RSS

Tag Archives: Hugo Award for Best Novel

The Hugo Project: 1982 – Downbelow Station

Previously (lo, those many moons ago!) on the Hugo ProjectLovely ladies and wonderful worldbuilding

I’ve decided I’m just crazy enough to try to read every book that’s ever won the Hugo Award for Best Novel…and, of course, that I want to share this insane experience with all of you. After a 13-month haitus as I prepped for, some how survived, and then recovered from my first year teaching, THP is back in action with a visit to Pell’s World and its accompanying station. Sixty-odd posts of science fiction, speculation and social justice continue!

Downbelow Station

C. J. Cherryh
published in 1981

—–

Orbiting one of the few habitable worlds discovered by humankind, Pell Station – better known as Downbelow – rests uneasily at the boundary between Earth Company space and Union Alliance space. As war between the two factions heats up, Pell and its in habitants, human and Hisa, find themselves caught in the crossfire.

—–

Warning! Mild spoilers ahead!

The Hugo Project makes its triumphant return!

Read the rest of this entry »

Advertisements
 
1 Comment

Posted by on 3.8.2015 in Books

 

Tags: , , , ,

The Hugo Project: 1981 – The Snow Queen

Previously on the Hugo ProjectUnderwhelming.

I’ve decided I’m just crazy enough to try to read every book that’s ever won the Hugo Award for Best Novel…and, of course, that I want to share this insane experience with all of you.  This week we journey through the Black Gate to visit the planet of Tiamat. Sixty-odd posts of science fiction, speculation and social justice continue!

The Snow Queen

Joan D. Vinge
published in 1980

—–

The planet Tiamat’s unusual orbit is bringing it closer to the 100-year-long summer, and the end of the 150-year-long winter. At the time of this change, all offworlders will leave the planet, taking their technology with them, and the Snow Queen Arianrhod must give up her throne. The slaughter of the mer for their anti-agapic blood will cease and the Summer people will rule as the planet slides back into technological ignorance. But Arianrhod has a plan…a clone

—–

Warning! Mild spoilers ahead!

My best friend has a very particular way of saying “interesting” when she’s not quite sure what to make of something. So I say unto you: innnnnnteresting.

Read the rest of this entry »

 
1 Comment

Posted by on 9.6.2014 in Books

 

Tags: , , , ,

The Hugo Project: 1980 – The Fountains of Paradise

Previously on the Hugo ProjectA beautiful little book.

I’ve decided I’m just crazy enough to try to read every book that’s ever won the Hugo Award for Best Novel…and, of course, that I want to share this insane experience with all of you.  I hope you’re all up for a bit of mountain climbing as we trek to the best Earthly location for a space elevator this week. Sixty-odd posts of science fiction, speculation and social justice continue!

The Fountains of Paradise

Arthur C. Clarke
published in 1979

—–

Dr. Vannevar Morgan is the world’s greatest bridge builder. Having spanned the Strait of Gibralter, he sets his eye on an even larger bridge: one between the heavens and the Earth. The problem? The only gravitationally stable place on the planet to which he might anchor his bridge is the site of a sacred monastery in the equatorial country of Taprobane. Not to mention the fact that most people find the idea of a space elevator completely insane. But Morgan is determined to see his greatest bridge built.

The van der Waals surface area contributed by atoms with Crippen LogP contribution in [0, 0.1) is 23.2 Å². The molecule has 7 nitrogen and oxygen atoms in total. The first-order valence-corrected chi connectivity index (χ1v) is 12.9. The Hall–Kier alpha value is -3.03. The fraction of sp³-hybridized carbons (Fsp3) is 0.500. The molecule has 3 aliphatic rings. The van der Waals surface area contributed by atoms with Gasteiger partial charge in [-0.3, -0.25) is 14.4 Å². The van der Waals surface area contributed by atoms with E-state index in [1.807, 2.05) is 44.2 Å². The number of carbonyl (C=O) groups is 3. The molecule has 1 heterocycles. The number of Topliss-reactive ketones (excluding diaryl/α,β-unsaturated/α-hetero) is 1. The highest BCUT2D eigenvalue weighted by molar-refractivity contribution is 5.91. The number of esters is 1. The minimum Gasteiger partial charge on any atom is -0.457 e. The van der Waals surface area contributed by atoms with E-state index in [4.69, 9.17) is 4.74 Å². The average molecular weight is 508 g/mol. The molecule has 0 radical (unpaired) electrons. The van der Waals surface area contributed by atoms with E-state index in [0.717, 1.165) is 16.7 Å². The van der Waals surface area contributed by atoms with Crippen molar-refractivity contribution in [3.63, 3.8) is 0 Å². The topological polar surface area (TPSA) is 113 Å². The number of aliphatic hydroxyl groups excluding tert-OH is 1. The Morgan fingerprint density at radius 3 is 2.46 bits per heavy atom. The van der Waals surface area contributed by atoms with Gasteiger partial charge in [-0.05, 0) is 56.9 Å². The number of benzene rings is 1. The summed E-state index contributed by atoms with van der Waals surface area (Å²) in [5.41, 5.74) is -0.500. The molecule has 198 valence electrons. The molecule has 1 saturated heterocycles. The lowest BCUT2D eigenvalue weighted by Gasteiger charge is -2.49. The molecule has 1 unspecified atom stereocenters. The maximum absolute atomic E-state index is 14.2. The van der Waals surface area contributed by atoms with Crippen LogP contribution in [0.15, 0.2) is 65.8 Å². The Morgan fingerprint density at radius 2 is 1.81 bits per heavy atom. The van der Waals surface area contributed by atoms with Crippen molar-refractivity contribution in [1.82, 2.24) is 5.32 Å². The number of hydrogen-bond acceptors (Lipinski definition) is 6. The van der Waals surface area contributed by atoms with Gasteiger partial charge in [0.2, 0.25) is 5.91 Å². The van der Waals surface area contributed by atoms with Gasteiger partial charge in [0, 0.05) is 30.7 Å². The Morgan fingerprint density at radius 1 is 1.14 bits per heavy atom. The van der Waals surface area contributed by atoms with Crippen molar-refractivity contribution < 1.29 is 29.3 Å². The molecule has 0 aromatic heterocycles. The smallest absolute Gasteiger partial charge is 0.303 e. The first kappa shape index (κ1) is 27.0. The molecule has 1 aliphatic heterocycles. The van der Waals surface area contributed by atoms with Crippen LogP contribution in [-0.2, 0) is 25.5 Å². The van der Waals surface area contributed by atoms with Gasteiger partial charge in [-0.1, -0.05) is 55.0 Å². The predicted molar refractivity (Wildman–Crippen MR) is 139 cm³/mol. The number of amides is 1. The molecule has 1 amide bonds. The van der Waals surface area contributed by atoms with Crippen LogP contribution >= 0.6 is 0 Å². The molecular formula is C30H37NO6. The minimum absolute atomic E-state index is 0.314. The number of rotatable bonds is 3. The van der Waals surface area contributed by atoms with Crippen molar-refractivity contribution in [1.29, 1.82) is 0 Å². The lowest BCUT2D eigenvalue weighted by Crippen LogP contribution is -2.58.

—–

Warning! Mild spoilers ahead!

I…don’t get it.

Read the rest of this entry »

 
Leave a comment

Posted by on 26.5.2014 in Books

 

Tags: , , , ,

The Hugo Project: 1979 – Dreamsnake

Previously on the Hugo ProjectI hate you but the science is cool.

I’ve decided I’m just crazy enough to try to read every book that’s ever won the Hugo Award for Best Novel…and, of course, that I want to share this insane experience with all of you. This week we get back on track with our third lady author. Sixty-odd posts of science fiction, speculation and social justice continue!

Dreamsnake

Vonda McIntyre
published in 1978

—–

Snake is a healer, one of the few that has knowledge of genetics and medicine in a world that has slowly rebuilt itself after nuclear devastation. They work with a trio of serpents, a cobra, a rattlesnake, and a precious dreamsnake, to cure the ill and give comfort to the dying. But the number of healers grows fewer every year as they struggle to clone or mate enough dreamsnakes. When Snake’s own dreamsnake is killed by a fearful patient, she undertakes a journey to find another, and finds much more than she seeks…

—–

Warning! Mild spoilers ahead!

Thank the gods for women writers. After wrestling with Pohl for the past month, Dreamsnake was exactly what I needed.

Read the rest of this entry »

 
Leave a comment

Posted by on 12.5.2014 in Books

 

Tags: , , , ,

The Hugo Project: 1978 – Gateway

Previously on the Hugo ProjectSome thoughts on thinking

I’ve decided I’m just crazy enough to try to read every book that’s ever won the Hugo Award for Best Novel…and, of course, that I want to share this insane experience with all of you.  This week we take off into space again, aiming for the inner Solar System and the Gateway station left behind by the mysterious Heechee. Sixty-odd posts of science fiction, speculation and social justice continue!

Gateway

Frederik Pohl
serialized in Galaxy in 1977

published in 1977

—–

Nobody knows who the Heechee were, what they were like, or why they left. But they did leave a lot behind, including the artificial habitat known as Gateway, from which their abandoned ships may travel to unknown locations apparently of interest to the disappeared aliens. Most of these missions end in failure, but the lure of Heechee artifacts and technology – maybe even an encounter with the Heechee themselves – keeps prospectors gambling with their lives and their sanity on the chance of striking lucky. Robinette Broadhead was one of the lucky ones – maybe…

—–

Warning! Mild spoilers ahead!

Sometimes I think white dudes should just be banned from writing their own novels.

Read the rest of this entry »

 
2 Comments

Posted by on 14.4.2014 in Books